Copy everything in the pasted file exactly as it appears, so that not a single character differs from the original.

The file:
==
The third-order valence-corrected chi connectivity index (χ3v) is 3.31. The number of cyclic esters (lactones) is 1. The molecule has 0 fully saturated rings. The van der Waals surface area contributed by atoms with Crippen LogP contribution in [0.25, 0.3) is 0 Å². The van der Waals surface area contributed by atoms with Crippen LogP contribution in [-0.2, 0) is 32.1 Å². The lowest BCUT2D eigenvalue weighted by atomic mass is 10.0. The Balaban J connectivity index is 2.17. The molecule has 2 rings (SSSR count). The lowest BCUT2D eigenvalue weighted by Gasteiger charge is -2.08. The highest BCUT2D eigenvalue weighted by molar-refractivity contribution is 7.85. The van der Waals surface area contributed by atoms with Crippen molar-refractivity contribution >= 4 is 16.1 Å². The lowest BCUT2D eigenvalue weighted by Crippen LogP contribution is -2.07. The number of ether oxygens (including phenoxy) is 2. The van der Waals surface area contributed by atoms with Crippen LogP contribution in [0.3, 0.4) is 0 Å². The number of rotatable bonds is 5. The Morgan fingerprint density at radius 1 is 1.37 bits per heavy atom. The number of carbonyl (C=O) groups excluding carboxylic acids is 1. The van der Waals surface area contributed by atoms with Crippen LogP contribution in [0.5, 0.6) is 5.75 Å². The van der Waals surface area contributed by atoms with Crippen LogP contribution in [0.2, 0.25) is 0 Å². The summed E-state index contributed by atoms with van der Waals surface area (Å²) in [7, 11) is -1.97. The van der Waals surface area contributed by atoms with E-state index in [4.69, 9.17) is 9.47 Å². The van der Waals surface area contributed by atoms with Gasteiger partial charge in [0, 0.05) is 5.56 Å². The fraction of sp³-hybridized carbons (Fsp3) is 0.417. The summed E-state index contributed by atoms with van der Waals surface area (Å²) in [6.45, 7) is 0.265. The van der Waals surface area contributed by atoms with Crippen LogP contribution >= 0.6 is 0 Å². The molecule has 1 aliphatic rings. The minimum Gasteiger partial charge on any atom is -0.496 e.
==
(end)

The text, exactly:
The third-order valence-corrected chi connectivity index (χ3v) is 3.31. The number of cyclic esters (lactones) is 1. The molecule has 0 fully saturated rings. The van der Waals surface area contributed by atoms with Crippen LogP contribution in [0.25, 0.3) is 0 Å². The van der Waals surface area contributed by atoms with Crippen LogP contribution in [-0.2, 0) is 32.1 Å². The lowest BCUT2D eigenvalue weighted by atomic mass is 10.0. The Balaban J connectivity index is 2.17. The molecule has 2 rings (SSSR count). The lowest BCUT2D eigenvalue weighted by Gasteiger charge is -2.08. The highest BCUT2D eigenvalue weighted by molar-refractivity contribution is 7.85. The van der Waals surface area contributed by atoms with Crippen molar-refractivity contribution >= 4 is 16.1 Å². The lowest BCUT2D eigenvalue weighted by Crippen LogP contribution is -2.07. The number of ether oxygens (including phenoxy) is 2. The van der Waals surface area contributed by atoms with Crippen LogP contribution in [0.3, 0.4) is 0 Å². The number of rotatable bonds is 5. The Morgan fingerprint density at radius 1 is 1.37 bits per heavy atom. The number of carbonyl (C=O) groups excluding carboxylic acids is 1. The van der Waals surface area contributed by atoms with Crippen LogP contribution in [0.5, 0.6) is 5.75 Å². The van der Waals surface area contributed by atoms with Crippen LogP contribution in [0.2, 0.25) is 0 Å². The summed E-state index contributed by atoms with van der Waals surface area (Å²) in [7, 11) is -1.97. The van der Waals surface area contributed by atoms with E-state index in [4.69, 9.17) is 9.47 Å². The van der Waals surface area contributed by atoms with Gasteiger partial charge in [0, 0.05) is 5.56 Å². The fraction of sp³-hybridized carbons (Fsp3) is 0.417. The summed E-state index contributed by atoms with van der Waals surface area (Å²) in [6.45, 7) is 0.265. The van der Waals surface area contributed by atoms with Crippen LogP contribution >= 0.6 is 0 Å². The molecule has 1 aliphatic rings. The minimum Gasteiger partial charge on any atom is -0.496 e.